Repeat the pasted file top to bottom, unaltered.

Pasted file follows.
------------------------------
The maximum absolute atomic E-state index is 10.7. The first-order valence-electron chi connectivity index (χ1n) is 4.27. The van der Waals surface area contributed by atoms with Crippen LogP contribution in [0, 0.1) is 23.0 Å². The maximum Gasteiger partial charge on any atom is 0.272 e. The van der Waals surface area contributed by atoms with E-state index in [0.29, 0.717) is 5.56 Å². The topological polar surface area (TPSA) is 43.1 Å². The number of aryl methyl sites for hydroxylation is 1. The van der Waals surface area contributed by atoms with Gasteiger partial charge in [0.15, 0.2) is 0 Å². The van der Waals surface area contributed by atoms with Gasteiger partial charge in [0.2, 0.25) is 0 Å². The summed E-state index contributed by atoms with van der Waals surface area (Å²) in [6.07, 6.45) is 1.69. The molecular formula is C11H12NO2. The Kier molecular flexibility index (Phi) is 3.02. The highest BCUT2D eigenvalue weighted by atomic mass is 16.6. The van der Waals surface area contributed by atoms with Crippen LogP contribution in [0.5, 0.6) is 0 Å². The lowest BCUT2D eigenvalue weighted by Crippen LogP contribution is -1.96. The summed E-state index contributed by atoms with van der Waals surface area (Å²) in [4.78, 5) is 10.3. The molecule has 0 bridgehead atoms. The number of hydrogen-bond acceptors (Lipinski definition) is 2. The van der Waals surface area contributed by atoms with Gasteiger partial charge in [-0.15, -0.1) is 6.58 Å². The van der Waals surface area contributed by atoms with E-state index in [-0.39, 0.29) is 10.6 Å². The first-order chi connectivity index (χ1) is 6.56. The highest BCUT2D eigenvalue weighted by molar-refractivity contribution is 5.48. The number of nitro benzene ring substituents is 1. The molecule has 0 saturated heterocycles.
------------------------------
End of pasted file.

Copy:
The maximum absolute atomic E-state index is 10.7. The first-order valence-electron chi connectivity index (χ1n) is 4.27. The van der Waals surface area contributed by atoms with Crippen LogP contribution in [0, 0.1) is 23.0 Å². The maximum Gasteiger partial charge on any atom is 0.272 e. The van der Waals surface area contributed by atoms with E-state index in [0.29, 0.717) is 5.56 Å². The topological polar surface area (TPSA) is 43.1 Å². The number of aryl methyl sites for hydroxylation is 1. The van der Waals surface area contributed by atoms with Gasteiger partial charge in [0.15, 0.2) is 0 Å². The van der Waals surface area contributed by atoms with Gasteiger partial charge in [0.2, 0.25) is 0 Å². The summed E-state index contributed by atoms with van der Waals surface area (Å²) in [6.07, 6.45) is 1.69. The molecular formula is C11H12NO2. The Kier molecular flexibility index (Phi) is 3.02. The highest BCUT2D eigenvalue weighted by atomic mass is 16.6. The van der Waals surface area contributed by atoms with Crippen LogP contribution in [0.5, 0.6) is 0 Å². The lowest BCUT2D eigenvalue weighted by Crippen LogP contribution is -1.96. The summed E-state index contributed by atoms with van der Waals surface area (Å²) in [4.78, 5) is 10.3. The molecule has 0 bridgehead atoms. The number of hydrogen-bond acceptors (Lipinski definition) is 2. The van der Waals surface area contributed by atoms with Gasteiger partial charge in [-0.15, -0.1) is 6.58 Å². The van der Waals surface area contributed by atoms with E-state index in [-0.39, 0.29) is 10.6 Å². The first-order chi connectivity index (χ1) is 6.56. The highest BCUT2D eigenvalue weighted by molar-refractivity contribution is 5.48. The number of nitro benzene ring substituents is 1. The molecule has 0 saturated heterocycles.